As Britain is battered by ever more extreme weather, this one-off documentary visits the country’s hardest-hit towns and villages to gain a unique perspective of the devastation caused by worsening flooding.
“It’s frightening, you know you can’t get out. We’ve got windows you can jump out of, but what do you jump into? Six foot of torrent that’s going to sweep you away into the river. So you’re trapped inside.” – Roger Benn, travel agent in Mytholmroyd
Featuring dramatic footage of flooded-out residents being evacuated from communities including Mytholmroyd in Yorkshire and Tenbury Wells in Worcestershire during the recent Storms Ciara and Dennis, the programme also has access to workers from the Environment Agency, chronicling their attempts to stop the flow.
In December 2015 the Calder Valley in Yorkshire was devastated by floods and as a result, millions of pounds were invested in defences. Some of those, however, including a £30m scheme in the village of Mytholmroyd, were not due to be completed until this summer.
So when Storm Ciara hit Mytholmroyd early in February, it was quickly deluged in 5ft of water, meaning residents and business owners couldn’t protect their properties in time.
“We can’t get flood insurance for businesses so once again we’ve lost everything, we’ve lost thousands of pounds’ worth of stock. It really is devastating.” – Salon owner Rebecca Haigh
Many now face months of repair work and questions are being raised about why the flooding was much more severe than predicted and why existing barriers didn’t hold. Suzanne Stankard, a Leeds Arts University lecturer, says:
“The water’s a metre high, nobody can get in or out. I was upstairs and I just cried, really bawled my eyes out, just [at] the trauma of it – it’s like a violation.”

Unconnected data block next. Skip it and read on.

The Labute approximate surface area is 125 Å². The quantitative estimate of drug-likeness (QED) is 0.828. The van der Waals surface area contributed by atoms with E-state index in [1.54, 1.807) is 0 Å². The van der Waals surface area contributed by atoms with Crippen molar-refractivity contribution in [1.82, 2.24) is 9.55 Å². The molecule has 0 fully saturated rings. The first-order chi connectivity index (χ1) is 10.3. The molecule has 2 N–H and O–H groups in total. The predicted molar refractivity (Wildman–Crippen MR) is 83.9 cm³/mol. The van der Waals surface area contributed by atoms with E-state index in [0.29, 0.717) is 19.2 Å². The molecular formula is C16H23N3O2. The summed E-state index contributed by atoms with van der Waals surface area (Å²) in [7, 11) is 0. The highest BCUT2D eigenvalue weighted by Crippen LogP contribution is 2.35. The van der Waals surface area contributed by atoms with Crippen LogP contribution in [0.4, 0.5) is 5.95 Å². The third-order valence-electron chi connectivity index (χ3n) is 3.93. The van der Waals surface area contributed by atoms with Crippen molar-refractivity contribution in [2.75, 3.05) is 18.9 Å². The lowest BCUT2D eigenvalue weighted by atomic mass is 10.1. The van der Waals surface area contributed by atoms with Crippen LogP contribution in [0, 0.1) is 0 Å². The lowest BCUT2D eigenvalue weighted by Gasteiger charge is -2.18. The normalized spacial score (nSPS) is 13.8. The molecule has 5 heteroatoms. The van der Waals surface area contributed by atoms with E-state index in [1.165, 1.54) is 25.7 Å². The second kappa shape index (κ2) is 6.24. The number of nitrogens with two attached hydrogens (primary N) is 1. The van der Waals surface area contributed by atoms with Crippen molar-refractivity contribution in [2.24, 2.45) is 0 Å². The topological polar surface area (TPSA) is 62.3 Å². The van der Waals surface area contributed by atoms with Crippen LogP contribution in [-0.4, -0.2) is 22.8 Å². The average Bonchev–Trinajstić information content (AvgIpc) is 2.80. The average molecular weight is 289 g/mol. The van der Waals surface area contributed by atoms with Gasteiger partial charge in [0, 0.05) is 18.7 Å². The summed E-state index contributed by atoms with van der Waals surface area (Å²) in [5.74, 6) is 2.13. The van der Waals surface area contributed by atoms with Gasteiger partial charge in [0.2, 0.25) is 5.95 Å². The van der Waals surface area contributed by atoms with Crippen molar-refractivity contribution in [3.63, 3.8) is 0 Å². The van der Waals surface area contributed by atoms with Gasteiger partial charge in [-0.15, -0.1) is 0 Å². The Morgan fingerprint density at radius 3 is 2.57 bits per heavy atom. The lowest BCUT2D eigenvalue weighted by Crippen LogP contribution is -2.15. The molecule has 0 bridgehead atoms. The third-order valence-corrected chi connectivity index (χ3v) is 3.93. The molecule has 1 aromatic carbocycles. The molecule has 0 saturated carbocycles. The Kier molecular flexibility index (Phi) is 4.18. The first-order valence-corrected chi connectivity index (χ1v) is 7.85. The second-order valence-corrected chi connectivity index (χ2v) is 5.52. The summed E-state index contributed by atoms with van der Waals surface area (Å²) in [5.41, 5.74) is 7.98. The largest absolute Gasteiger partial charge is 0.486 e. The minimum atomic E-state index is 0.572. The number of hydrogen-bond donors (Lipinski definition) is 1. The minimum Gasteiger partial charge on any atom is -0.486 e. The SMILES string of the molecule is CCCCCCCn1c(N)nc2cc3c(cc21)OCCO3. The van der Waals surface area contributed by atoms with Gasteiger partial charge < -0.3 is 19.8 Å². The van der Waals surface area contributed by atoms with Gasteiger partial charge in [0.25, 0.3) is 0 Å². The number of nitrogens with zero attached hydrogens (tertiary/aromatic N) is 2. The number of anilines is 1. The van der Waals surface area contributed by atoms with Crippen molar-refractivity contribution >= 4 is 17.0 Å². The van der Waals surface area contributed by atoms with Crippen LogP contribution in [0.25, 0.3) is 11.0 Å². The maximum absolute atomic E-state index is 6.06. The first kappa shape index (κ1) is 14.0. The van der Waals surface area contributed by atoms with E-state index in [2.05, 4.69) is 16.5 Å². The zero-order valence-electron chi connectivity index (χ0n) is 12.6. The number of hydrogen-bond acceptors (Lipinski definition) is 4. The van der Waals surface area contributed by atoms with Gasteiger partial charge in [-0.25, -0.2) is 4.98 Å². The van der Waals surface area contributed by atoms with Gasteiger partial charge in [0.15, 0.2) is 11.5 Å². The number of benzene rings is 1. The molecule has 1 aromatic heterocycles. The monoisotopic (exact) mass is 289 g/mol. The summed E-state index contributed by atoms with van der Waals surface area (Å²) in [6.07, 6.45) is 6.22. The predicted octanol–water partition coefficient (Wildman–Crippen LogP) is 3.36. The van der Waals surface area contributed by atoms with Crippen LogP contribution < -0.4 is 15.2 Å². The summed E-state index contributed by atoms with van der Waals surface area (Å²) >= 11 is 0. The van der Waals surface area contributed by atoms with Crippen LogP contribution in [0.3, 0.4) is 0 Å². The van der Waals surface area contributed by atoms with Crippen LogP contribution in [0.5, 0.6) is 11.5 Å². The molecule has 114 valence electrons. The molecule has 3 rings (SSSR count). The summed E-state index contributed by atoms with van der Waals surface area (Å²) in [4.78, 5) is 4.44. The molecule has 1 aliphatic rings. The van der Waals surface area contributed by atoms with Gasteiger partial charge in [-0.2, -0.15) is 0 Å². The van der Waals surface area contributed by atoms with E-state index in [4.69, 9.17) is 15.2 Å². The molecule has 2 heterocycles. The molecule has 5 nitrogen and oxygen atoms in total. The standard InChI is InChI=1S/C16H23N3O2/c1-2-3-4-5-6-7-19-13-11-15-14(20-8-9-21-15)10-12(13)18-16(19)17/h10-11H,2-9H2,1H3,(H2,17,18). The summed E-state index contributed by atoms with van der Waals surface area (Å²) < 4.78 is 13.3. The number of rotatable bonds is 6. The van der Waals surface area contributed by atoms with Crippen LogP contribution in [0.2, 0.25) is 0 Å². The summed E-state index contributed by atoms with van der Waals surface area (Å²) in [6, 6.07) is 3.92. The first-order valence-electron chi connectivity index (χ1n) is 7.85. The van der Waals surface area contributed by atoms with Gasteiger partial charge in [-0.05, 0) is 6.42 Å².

The programme shows business owners confronting Environment Agency staff about the floods in a heated public meeting as villagers brace themselves for further disaster with news that just a week later, Storm Dennis is approaching and is predicted to be even worse.
One place resting easier after a 2013 tidal surge flooded 900 properties is Boston in Lincolnshire. The agency started work 2 years ago on a £100 million barrier in the Haven estuary. Cameras follow the project as it nears completion and the 370 tonne barrier gate has now been shifted into position, with the help of a surprise addition – Fairy liquid.
But the Environment Agency can’t fund a huge infrastructure project for every community, and back in the Calder Valley, residents repeatedly hit by floods think a more realistic solution might be to adapt their homes to the inevitable future floods rather than building ever higher flood defences.
The programme goes inside the agency incident room as staff and emergency services gear up for West Yorkshire to be badly hit by Storm Dennis – and tension is high as the MoD sends in soldiers to construct barriers and repair flood defences.
Staff think flooding is likely to be worse than during Storm Ciara due to rain falling on already saturated ground, and local people can only watch as the rivers rise, anticipating the deluge ahead.
Meanwhile, in Tenbury Wells in Worcestershire, where river levels reach unprecedented levels, people say they are shocked and unprepared for flooding. Peter, Helen and their teenage daughter Abbey have been advised to evacuate but they can’t decide. Down the road, Dawn and Ian are refusing to leave their house even when the electricity goes.
In Fishlake, South Yorkshire, which flooded in November after the nearby River Don Burst its banks, residents are counting the cost of repairing the water damage.
“You work all your life to get your house nice, and then you’ve got nothing. We’re left with a shell. It’s not our home any more. If this happened again it would destroy us.” – Practice nurse Sandra Liddle
As water levels rise and residents and agency staff go into overdrive, this documentary shows how the damage caused by flooding can be more than economic.
Britain Underwater: Fighting the Floods, tonight at 9pm on ITV, STV and UTV.